US technology and digital transformation giant Cognizant, which works with most of the world’s leading brands, has been pummelled by a ransomware attack which is causing major disruption to its operations.
The company’s client list reads like a who’s who of top firms, including Axa, BMW, Burger King, Pfizer, GlaxoSmithKiline, Etihad Airways, Johnson & Johnson, Novartis, and JP Morgan Chase, most of whom are already suffering from the coronavirus meltdown.
In a statement, Cognizant said: “We can confirm that a security incident involving our internal systems, and causing service disruptions for some of our clients, is the result of a Maze ransomware attack.
“Our internal security teams, supplemented by leading cyber defense firms, are actively taking steps to contain this incident. Cognizant has also engaged with the appropriate law enforcement authorities.
“We are in ongoing communication with our clients and have provided them with Indicators of Compromise (IOCs) and other technical information of a defensive nature.”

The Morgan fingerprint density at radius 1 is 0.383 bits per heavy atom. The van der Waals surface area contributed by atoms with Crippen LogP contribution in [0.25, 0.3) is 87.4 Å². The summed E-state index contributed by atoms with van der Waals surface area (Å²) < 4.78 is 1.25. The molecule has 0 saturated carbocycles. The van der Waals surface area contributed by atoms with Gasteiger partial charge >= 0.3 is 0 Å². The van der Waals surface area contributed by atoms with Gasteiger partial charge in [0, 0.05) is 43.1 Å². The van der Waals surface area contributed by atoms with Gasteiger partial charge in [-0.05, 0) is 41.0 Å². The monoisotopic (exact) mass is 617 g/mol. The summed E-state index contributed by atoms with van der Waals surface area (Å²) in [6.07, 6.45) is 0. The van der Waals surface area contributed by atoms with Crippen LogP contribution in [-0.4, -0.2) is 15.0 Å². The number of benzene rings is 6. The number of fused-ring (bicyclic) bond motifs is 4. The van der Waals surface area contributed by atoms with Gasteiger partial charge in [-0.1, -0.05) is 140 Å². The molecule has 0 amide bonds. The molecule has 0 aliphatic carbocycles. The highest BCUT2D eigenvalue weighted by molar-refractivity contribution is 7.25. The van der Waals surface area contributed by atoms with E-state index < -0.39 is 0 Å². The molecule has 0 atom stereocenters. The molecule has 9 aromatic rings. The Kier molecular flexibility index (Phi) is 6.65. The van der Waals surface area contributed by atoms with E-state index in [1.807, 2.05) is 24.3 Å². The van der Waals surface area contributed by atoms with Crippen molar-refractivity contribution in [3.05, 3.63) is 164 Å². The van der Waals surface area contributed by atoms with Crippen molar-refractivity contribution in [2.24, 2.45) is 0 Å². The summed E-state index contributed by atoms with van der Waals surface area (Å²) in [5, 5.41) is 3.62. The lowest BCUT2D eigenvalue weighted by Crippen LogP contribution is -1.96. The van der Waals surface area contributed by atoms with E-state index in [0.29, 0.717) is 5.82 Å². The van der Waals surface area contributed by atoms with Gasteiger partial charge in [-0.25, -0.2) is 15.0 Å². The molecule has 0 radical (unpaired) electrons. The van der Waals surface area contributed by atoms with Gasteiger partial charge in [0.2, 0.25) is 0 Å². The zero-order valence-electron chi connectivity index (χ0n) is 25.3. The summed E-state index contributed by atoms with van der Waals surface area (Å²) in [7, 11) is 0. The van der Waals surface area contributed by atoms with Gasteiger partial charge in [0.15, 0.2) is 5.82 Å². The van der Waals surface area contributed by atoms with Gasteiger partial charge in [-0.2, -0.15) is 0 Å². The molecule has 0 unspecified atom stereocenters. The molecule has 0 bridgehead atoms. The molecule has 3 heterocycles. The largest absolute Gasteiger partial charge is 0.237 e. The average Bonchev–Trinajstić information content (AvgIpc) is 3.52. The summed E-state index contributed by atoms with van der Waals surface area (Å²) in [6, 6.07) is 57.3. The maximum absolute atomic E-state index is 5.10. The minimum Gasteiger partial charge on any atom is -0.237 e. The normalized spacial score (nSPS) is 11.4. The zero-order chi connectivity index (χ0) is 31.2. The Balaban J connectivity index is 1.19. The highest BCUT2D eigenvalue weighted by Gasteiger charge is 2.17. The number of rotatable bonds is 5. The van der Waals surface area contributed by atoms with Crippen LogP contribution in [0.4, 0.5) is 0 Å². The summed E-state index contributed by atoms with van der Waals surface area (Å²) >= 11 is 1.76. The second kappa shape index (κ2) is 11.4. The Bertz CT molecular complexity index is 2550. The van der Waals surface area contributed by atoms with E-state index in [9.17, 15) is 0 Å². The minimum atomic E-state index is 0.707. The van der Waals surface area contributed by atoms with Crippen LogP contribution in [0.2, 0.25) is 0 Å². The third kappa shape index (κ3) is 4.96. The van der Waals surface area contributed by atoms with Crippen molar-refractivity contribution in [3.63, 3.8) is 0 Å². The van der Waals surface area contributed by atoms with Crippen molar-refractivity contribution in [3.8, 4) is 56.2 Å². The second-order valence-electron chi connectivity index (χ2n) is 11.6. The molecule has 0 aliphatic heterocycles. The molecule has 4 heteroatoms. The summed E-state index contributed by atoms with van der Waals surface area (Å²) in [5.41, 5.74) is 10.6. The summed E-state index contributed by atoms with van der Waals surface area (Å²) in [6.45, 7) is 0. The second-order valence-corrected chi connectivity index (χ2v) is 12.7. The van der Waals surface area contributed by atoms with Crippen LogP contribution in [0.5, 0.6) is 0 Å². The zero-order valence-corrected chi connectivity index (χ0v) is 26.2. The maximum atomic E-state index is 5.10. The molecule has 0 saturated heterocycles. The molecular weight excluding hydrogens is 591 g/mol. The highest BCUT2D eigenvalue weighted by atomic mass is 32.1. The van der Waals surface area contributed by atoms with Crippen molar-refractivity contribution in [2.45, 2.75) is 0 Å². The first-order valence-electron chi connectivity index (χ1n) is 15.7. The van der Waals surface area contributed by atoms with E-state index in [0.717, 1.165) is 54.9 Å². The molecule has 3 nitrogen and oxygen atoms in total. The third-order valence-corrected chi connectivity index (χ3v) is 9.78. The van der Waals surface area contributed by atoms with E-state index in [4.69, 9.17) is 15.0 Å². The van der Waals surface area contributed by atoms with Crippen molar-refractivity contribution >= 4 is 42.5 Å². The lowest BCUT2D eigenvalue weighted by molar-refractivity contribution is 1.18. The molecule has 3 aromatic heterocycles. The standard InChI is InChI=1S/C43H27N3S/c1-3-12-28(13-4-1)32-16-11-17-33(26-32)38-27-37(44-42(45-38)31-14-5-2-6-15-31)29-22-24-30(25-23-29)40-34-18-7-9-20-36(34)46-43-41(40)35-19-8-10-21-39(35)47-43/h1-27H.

It is not known how much money the Maze operators are demanding, although in December last year the group published a subset of data stolen from US manufacturer Southwire after it refused to cough up their $6m ransom.
Last month, the same group claimed that they had attacked insurance giant Chubb in March and had stolen a large amount of personally identifiable information from its systems.
The emergence of ransomware as a major cyber threat began in 2017 when the WannaCry attack hit businesses and institutions on a global scale, including the NHS, Telephonica and FedEx. Within weeks, the “NotPetya” attack took down WPP, TNT Express, Reckitt Benkiser, Mondelez International, Maersk and number of Ukrainian firms. Many have since revealed the attack has cost them hundreds of millions of pounds.
Soon after, a study commissioned by security firm Sophos revealed that nearly half of all UK tech bosses were prepared to pay a ransom fee to hackers to avoid reporting a data breach and risking a fine under GDPR, despite the potential reputational and financial damage such actions would incur.
Some 47% of UK IT directors said they would “definitely” be willing to pay a ransom, while a further 30% said they would “possibly” consider paying off criminals if the ransom was lower than the GDPR fine; just one in five (18%) respondents completely ruled out paying their attackers.
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